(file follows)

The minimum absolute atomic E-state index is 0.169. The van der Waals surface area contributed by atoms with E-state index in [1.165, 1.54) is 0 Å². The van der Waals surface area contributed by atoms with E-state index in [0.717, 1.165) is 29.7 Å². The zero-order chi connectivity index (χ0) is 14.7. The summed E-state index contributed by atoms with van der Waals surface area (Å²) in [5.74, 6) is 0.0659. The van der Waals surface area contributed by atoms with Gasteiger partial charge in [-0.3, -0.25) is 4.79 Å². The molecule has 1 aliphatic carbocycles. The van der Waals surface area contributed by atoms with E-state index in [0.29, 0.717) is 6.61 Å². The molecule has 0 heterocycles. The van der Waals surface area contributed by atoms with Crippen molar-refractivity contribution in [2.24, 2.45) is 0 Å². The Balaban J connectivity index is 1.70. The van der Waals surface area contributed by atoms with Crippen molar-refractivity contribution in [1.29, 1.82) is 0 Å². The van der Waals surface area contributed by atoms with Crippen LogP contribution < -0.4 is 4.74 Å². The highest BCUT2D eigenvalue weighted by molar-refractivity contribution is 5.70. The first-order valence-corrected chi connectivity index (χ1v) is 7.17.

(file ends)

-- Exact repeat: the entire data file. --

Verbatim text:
The minimum absolute atomic E-state index is 0.169. The van der Waals surface area contributed by atoms with E-state index in [1.165, 1.54) is 0 Å². The van der Waals surface area contributed by atoms with E-state index in [0.717, 1.165) is 29.7 Å². The zero-order chi connectivity index (χ0) is 14.7. The summed E-state index contributed by atoms with van der Waals surface area (Å²) in [5.74, 6) is 0.0659. The van der Waals surface area contributed by atoms with Gasteiger partial charge in [-0.3, -0.25) is 4.79 Å². The molecule has 1 aliphatic carbocycles. The van der Waals surface area contributed by atoms with E-state index in [0.29, 0.717) is 6.61 Å². The molecule has 0 heterocycles. The van der Waals surface area contributed by atoms with Crippen molar-refractivity contribution in [2.24, 2.45) is 0 Å². The Balaban J connectivity index is 1.70. The van der Waals surface area contributed by atoms with Crippen molar-refractivity contribution in [1.29, 1.82) is 0 Å². The van der Waals surface area contributed by atoms with Crippen LogP contribution < -0.4 is 4.74 Å². The highest BCUT2D eigenvalue weighted by molar-refractivity contribution is 5.70. The first-order valence-corrected chi connectivity index (χ1v) is 7.17.